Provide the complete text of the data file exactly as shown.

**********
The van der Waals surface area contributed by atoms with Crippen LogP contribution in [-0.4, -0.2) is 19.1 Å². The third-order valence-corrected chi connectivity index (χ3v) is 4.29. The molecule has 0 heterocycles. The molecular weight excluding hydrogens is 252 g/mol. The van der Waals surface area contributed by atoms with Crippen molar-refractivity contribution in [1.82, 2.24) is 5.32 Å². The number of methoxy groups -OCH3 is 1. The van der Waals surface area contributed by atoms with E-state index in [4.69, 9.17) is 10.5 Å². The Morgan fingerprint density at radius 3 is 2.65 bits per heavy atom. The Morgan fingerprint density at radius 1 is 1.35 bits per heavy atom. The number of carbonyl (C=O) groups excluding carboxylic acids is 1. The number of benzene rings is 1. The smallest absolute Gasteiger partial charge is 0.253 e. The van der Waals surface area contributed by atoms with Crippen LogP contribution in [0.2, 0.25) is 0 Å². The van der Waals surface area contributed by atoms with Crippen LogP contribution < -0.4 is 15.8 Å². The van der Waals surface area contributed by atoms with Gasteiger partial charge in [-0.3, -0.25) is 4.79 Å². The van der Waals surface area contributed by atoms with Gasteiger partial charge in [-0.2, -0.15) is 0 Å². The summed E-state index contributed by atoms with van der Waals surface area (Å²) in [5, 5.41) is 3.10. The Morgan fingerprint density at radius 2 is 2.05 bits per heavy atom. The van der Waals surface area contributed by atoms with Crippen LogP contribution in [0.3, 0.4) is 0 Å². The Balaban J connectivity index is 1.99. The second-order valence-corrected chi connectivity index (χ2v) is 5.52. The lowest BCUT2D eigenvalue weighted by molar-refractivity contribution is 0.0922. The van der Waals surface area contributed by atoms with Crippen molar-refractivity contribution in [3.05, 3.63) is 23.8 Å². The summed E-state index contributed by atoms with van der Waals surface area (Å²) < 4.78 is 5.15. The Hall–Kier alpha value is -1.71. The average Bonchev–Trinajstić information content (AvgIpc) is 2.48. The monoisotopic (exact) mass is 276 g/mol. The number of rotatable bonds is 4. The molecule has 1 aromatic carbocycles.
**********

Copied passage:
The van der Waals surface area contributed by atoms with Crippen LogP contribution in [-0.4, -0.2) is 19.1 Å². The third-order valence-corrected chi connectivity index (χ3v) is 4.29. The molecule has 0 heterocycles. The molecular weight excluding hydrogens is 252 g/mol. The van der Waals surface area contributed by atoms with Crippen molar-refractivity contribution in [1.82, 2.24) is 5.32 Å². The number of methoxy groups -OCH3 is 1. The van der Waals surface area contributed by atoms with E-state index in [4.69, 9.17) is 10.5 Å². The Morgan fingerprint density at radius 3 is 2.65 bits per heavy atom. The Morgan fingerprint density at radius 1 is 1.35 bits per heavy atom. The number of carbonyl (C=O) groups excluding carboxylic acids is 1. The number of benzene rings is 1. The smallest absolute Gasteiger partial charge is 0.253 e. The van der Waals surface area contributed by atoms with Crippen LogP contribution in [0.2, 0.25) is 0 Å². The van der Waals surface area contributed by atoms with Crippen LogP contribution < -0.4 is 15.8 Å². The van der Waals surface area contributed by atoms with Gasteiger partial charge in [-0.3, -0.25) is 4.79 Å². The van der Waals surface area contributed by atoms with Gasteiger partial charge in [-0.2, -0.15) is 0 Å². The summed E-state index contributed by atoms with van der Waals surface area (Å²) in [5, 5.41) is 3.10. The Morgan fingerprint density at radius 2 is 2.05 bits per heavy atom. The van der Waals surface area contributed by atoms with Crippen LogP contribution in [0.3, 0.4) is 0 Å². The Balaban J connectivity index is 1.99. The second-order valence-corrected chi connectivity index (χ2v) is 5.52. The lowest BCUT2D eigenvalue weighted by molar-refractivity contribution is 0.0922. The van der Waals surface area contributed by atoms with Crippen molar-refractivity contribution in [3.05, 3.63) is 23.8 Å². The summed E-state index contributed by atoms with van der Waals surface area (Å²) < 4.78 is 5.15. The Hall–Kier alpha value is -1.71. The average Bonchev–Trinajstić information content (AvgIpc) is 2.48. The monoisotopic (exact) mass is 276 g/mol. The number of rotatable bonds is 4. The molecule has 1 aromatic carbocycles.